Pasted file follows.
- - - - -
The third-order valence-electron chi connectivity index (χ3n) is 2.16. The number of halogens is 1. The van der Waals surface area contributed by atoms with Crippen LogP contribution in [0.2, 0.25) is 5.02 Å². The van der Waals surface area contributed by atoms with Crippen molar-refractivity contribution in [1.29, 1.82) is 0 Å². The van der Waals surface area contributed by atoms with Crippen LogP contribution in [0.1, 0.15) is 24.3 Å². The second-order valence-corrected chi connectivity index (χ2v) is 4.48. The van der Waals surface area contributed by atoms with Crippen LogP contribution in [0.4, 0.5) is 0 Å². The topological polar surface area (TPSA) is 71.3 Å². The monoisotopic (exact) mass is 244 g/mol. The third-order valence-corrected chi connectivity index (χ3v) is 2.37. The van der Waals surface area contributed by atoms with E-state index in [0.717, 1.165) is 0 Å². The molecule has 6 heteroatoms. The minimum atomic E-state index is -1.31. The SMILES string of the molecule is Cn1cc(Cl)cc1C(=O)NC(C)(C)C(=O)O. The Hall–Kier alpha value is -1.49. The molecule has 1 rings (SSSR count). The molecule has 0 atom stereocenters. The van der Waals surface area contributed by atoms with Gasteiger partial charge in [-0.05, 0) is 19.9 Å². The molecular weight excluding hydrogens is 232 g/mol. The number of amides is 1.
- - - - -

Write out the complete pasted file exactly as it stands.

The third-order valence-electron chi connectivity index (χ3n) is 2.16. The number of halogens is 1. The van der Waals surface area contributed by atoms with Crippen LogP contribution in [0.2, 0.25) is 5.02 Å². The van der Waals surface area contributed by atoms with Crippen molar-refractivity contribution in [1.29, 1.82) is 0 Å². The van der Waals surface area contributed by atoms with Crippen LogP contribution in [0.1, 0.15) is 24.3 Å². The second-order valence-corrected chi connectivity index (χ2v) is 4.48. The van der Waals surface area contributed by atoms with Crippen LogP contribution in [0.4, 0.5) is 0 Å². The topological polar surface area (TPSA) is 71.3 Å². The monoisotopic (exact) mass is 244 g/mol. The third-order valence-corrected chi connectivity index (χ3v) is 2.37. The van der Waals surface area contributed by atoms with E-state index in [0.717, 1.165) is 0 Å². The molecule has 6 heteroatoms. The minimum atomic E-state index is -1.31. The SMILES string of the molecule is Cn1cc(Cl)cc1C(=O)NC(C)(C)C(=O)O. The Hall–Kier alpha value is -1.49. The molecule has 1 rings (SSSR count). The molecule has 0 atom stereocenters. The van der Waals surface area contributed by atoms with Gasteiger partial charge in [-0.05, 0) is 19.9 Å². The molecular weight excluding hydrogens is 232 g/mol. The number of amides is 1.